Learn environmental science from scientists and return home with a passel of story ideas before your boss even knows that you are gone.
And have fun doing it: Participants in this year’s Great Lakes Environmental Journalism Training Institute stay at an environmental research center nestled in the forest along northern Michigan’s beautiful Douglas Lake.
Michigan State University’s Knight Center for Environmental Journalism’s ninth institute for Great Lakes regional reporters runs from June 26 to June 30 of 2007.
U.S. and Canadian journalists who cover the environment in the Great Lakes region meet with top experts and veteran reporters as part of this longstanding and popular program. They’ll learn about environmental issues confronting the region, go on field trips and learn computer-assisted reporting techniques.
And they’ll meet with scientists and learn about doing science. Fellowship winners this year stay at the University of Michigan Biological Station, near Pellston, Mich. They’ll eat, live and learn with scientists, faculty and students at this northern Michigan environmental research and education center.
Among the issues they’ll be exposed to: endangered and invasive species, water quality, climate change, bio-fuels, forests, lake levels, wind power. They will collect and analyze plankton and algae and learn how the interaction between trees and the atmosphere is measured far above the forest canopy.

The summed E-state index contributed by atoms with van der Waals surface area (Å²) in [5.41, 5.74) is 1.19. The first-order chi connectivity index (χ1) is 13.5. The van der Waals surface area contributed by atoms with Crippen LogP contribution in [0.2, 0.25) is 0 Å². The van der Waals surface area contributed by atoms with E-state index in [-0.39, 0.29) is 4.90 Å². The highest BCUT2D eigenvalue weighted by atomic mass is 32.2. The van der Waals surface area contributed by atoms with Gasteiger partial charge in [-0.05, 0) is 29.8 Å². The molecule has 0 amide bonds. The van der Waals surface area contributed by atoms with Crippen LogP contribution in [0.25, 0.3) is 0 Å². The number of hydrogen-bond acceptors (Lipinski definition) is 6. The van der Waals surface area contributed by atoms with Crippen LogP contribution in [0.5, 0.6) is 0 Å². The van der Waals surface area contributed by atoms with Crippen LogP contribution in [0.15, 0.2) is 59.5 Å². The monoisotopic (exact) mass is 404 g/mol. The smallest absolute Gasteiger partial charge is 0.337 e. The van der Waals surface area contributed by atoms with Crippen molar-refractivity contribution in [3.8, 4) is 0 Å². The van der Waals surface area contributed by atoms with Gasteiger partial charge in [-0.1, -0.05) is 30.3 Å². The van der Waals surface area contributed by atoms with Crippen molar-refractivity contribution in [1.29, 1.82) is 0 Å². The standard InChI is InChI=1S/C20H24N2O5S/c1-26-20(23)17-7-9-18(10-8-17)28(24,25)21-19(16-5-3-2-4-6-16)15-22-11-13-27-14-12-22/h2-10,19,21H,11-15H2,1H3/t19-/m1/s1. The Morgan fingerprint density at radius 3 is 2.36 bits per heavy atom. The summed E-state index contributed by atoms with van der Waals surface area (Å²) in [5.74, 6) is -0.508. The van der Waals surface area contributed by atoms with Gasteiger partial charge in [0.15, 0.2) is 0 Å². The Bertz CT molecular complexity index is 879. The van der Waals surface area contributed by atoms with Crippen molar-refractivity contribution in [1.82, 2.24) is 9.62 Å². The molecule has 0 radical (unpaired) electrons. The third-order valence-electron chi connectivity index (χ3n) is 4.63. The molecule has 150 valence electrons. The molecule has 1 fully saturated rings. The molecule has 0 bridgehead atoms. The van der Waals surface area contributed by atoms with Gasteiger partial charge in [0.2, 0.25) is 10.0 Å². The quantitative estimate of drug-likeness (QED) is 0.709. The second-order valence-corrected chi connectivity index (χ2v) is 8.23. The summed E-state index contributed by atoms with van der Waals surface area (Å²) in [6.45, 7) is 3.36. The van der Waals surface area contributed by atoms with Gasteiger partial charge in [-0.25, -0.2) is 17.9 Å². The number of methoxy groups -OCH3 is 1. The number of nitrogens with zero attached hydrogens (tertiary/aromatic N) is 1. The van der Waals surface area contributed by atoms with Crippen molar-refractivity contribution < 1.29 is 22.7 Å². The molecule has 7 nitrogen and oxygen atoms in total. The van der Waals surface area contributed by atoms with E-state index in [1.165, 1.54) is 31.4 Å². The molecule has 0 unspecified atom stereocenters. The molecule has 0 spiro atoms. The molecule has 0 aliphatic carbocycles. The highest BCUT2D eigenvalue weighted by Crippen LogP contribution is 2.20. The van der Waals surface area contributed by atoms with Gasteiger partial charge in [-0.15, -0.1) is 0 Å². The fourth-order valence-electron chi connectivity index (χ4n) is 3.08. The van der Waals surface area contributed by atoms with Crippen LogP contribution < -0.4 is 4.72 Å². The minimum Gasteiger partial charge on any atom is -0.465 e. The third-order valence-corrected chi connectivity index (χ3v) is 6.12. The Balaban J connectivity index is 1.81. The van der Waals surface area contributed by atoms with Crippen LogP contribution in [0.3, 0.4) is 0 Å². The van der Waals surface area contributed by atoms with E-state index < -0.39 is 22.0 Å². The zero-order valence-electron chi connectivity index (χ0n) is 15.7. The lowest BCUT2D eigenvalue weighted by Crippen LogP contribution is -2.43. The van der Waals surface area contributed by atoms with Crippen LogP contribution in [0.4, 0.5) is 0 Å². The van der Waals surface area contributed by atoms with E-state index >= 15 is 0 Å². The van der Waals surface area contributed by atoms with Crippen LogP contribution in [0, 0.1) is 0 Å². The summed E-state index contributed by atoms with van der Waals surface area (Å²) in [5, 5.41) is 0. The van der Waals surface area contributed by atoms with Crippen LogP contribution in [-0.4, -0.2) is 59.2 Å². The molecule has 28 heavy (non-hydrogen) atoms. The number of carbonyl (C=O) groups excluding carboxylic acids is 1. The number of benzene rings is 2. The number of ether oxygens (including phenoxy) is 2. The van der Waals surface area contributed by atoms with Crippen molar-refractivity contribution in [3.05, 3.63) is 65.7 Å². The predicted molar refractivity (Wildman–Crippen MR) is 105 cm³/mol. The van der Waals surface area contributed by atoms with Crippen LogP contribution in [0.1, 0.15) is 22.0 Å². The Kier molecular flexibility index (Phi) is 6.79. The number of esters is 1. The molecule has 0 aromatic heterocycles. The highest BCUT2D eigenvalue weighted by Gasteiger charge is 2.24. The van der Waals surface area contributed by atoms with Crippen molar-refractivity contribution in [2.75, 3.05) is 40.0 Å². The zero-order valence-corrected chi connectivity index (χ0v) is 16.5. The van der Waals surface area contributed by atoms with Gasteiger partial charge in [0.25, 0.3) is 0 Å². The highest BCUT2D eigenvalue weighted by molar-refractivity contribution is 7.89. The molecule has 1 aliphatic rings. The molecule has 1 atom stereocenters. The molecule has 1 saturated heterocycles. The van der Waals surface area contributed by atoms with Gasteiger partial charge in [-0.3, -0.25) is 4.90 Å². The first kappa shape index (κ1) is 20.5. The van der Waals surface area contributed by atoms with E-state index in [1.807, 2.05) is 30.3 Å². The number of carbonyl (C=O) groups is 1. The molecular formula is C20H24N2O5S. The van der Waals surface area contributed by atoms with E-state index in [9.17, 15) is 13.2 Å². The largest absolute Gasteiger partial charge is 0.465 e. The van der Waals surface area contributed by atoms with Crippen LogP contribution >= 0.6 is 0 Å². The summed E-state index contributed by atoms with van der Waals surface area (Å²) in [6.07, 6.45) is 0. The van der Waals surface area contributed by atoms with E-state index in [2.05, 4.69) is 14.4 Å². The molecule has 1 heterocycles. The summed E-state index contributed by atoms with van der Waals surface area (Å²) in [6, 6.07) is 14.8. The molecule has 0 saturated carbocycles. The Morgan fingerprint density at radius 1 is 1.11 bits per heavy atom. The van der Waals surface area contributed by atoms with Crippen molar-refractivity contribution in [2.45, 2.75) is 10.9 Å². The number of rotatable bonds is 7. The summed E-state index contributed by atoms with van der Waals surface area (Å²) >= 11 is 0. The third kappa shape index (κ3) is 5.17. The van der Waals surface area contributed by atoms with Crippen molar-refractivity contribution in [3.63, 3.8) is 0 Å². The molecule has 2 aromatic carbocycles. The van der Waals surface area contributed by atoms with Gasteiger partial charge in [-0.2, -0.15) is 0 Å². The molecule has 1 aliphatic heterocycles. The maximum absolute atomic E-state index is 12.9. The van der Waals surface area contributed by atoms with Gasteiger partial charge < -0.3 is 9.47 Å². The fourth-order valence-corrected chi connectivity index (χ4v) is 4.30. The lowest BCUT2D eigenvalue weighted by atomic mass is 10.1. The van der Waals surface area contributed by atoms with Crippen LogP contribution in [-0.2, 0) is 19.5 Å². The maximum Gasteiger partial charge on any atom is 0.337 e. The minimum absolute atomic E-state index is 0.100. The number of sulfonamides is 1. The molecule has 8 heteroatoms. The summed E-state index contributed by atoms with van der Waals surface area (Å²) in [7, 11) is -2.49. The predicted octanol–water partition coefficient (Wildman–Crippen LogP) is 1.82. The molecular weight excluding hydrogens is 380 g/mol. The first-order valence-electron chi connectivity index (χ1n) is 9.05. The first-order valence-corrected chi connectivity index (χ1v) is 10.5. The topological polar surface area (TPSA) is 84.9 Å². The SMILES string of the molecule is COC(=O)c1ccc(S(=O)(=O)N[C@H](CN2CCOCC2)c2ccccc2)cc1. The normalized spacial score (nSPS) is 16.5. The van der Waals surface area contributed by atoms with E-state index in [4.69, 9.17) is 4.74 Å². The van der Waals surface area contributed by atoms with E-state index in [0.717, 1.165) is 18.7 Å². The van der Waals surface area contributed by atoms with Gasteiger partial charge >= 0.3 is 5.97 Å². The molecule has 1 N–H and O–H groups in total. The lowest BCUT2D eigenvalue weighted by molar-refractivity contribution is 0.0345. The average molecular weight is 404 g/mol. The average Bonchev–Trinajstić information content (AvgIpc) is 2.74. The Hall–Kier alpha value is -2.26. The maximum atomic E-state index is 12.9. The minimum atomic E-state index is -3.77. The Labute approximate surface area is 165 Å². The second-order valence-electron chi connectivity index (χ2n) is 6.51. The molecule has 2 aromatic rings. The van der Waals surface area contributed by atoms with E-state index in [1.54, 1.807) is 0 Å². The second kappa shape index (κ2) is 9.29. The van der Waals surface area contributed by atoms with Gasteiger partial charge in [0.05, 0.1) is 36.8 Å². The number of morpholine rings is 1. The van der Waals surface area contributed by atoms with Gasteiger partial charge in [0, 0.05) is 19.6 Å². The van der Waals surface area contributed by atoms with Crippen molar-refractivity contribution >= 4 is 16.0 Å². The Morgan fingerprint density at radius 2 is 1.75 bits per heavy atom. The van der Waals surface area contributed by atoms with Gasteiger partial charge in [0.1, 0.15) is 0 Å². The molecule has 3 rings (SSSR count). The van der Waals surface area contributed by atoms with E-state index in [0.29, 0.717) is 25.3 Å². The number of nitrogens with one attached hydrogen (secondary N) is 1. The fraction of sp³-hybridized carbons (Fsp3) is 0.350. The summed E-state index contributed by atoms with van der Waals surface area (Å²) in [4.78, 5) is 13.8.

Participants must be journalists who cover the environment at least part time, and come from any of the U.S. states or the Canadian provinces that border the Great Lakes. Up to 25 print, broadcast, online and freelance journalists are selected.
The cost to participants is just $95. Fellows also must arrange their own travel to Michigan State University in East Lansing, Mich., where the institute begins the evening of June 26.
Applications, along with resumes, should be postmarked by April 27, 2007. You may include samples of your work in the application. Fellowship winners will be notified by mid-May. There is no cost to apply. Send applications to:
Knight Center for Environmental Journalism
382 Communication Arts & Sciences Building East Lansing, MI 48824-1212
Watch the Knight Center’s site for institute updates. A description of previous institutes is available here.
Since 1996, more than 200 U.S. and Canadian journalists have attended the institute. Many prominent journalists have spoken at them, including Andrew Revkin, national environmental reporter for the New York Times, Margaret Kriz, energy and environment reporter for the Washington D.C.-based National Journal, and Dennis Dimick, executive editor of National Geographic Magazine.
This year’s program is supported by the George Gund Foundation, MSU’s Knight Center for Environmental Journalism and the MSU Department of Journalism.
Questions? Contact Knight Center Associate Director David Poulson, email@example.com, (517) 432 5417.